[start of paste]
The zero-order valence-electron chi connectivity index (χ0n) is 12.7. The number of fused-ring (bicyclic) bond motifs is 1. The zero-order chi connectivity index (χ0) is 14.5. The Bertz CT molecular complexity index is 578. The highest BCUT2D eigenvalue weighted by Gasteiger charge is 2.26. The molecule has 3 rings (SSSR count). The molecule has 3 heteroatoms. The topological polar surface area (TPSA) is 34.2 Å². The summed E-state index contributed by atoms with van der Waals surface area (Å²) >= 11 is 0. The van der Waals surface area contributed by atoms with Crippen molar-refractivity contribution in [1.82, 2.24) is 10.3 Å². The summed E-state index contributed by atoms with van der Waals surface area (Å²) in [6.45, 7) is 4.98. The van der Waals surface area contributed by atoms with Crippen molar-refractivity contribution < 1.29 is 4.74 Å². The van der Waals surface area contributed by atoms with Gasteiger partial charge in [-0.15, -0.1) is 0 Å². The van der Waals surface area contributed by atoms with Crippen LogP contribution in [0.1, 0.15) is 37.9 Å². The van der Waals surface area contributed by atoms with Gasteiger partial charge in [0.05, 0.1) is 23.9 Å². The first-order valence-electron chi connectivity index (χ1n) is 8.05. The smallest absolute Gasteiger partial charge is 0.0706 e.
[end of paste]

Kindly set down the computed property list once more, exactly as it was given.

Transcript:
The zero-order valence-electron chi connectivity index (χ0n) is 12.7. The number of fused-ring (bicyclic) bond motifs is 1. The zero-order chi connectivity index (χ0) is 14.5. The Bertz CT molecular complexity index is 578. The highest BCUT2D eigenvalue weighted by Gasteiger charge is 2.26. The molecule has 3 rings (SSSR count). The molecule has 3 heteroatoms. The topological polar surface area (TPSA) is 34.2 Å². The summed E-state index contributed by atoms with van der Waals surface area (Å²) >= 11 is 0. The van der Waals surface area contributed by atoms with Crippen molar-refractivity contribution in [1.82, 2.24) is 10.3 Å². The summed E-state index contributed by atoms with van der Waals surface area (Å²) in [6.45, 7) is 4.98. The van der Waals surface area contributed by atoms with Crippen molar-refractivity contribution < 1.29 is 4.74 Å². The van der Waals surface area contributed by atoms with Gasteiger partial charge in [-0.15, -0.1) is 0 Å². The van der Waals surface area contributed by atoms with Crippen LogP contribution in [0.1, 0.15) is 37.9 Å². The van der Waals surface area contributed by atoms with Gasteiger partial charge in [0.05, 0.1) is 23.9 Å². The first-order valence-electron chi connectivity index (χ1n) is 8.05. The smallest absolute Gasteiger partial charge is 0.0706 e.